Brown does an excellent job giving an overview of the first dimension, with concise but detailed accounts of the moments of violence based on the most recent historical literature. Few academic historians have the flair for concisely summarizing this material in such vivid detail. For historians familiar with traditional histories, the most pathbreaking portion of the book is the new material about the second and third dimension mentioned above; that is, about the images and descriptions of these events and the manner in which these were disseminated in the following months and years. Readers learn about the variety of texts and images and about how new technologies influenced changes in the nature of these texts and images.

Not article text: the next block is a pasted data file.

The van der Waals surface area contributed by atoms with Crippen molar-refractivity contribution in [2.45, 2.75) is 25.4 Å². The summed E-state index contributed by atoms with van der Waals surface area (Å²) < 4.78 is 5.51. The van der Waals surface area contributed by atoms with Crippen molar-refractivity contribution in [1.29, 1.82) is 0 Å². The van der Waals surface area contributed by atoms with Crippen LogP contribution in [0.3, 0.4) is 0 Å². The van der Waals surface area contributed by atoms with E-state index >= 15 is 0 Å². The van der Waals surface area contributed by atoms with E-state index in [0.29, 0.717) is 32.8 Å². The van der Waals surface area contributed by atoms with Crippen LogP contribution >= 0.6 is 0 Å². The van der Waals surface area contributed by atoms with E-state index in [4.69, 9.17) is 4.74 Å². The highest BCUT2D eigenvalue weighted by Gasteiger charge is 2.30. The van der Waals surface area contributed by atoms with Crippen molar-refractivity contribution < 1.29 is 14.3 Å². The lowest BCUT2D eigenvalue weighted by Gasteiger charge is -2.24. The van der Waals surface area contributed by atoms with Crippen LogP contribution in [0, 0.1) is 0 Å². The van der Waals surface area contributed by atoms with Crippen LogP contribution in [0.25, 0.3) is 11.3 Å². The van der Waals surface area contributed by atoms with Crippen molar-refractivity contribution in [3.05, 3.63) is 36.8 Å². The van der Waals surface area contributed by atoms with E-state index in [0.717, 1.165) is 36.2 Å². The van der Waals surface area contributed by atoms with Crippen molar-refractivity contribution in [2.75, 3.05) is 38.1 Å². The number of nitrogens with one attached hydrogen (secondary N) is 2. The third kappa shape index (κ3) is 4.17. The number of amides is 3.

The fourth and fifth dimensions—the reception of these texts and images and the nature of the experience resulting from their reception—are more difficult to measure and necessarily more speculative. Brown engages, here, scholarship on the emotions and scholarship on the “self.” The most questionable portion of the argument is the connection of the group identities constructed during these intense periods with the development of more individualized notions of the self. Brown argues convincingly that the empathy that emerged from the consumption of these texts and images—the moments of reflection stimulated by texts and images—first produced enhanced group identity. This seems true especially for Huguenots after 1572 and for workers after 1871. More difficult to assess is how the inner reflection that enhanced collective identity had an impact on individual notions of the self. When discussing the impact of the representations of “Bloody Week” of the Paris Commune, for example, Brown’s central argument is that it reinforced class consciousness. This seems quite different from showing that it enhanced a stronger consciousness of the individualized “self.”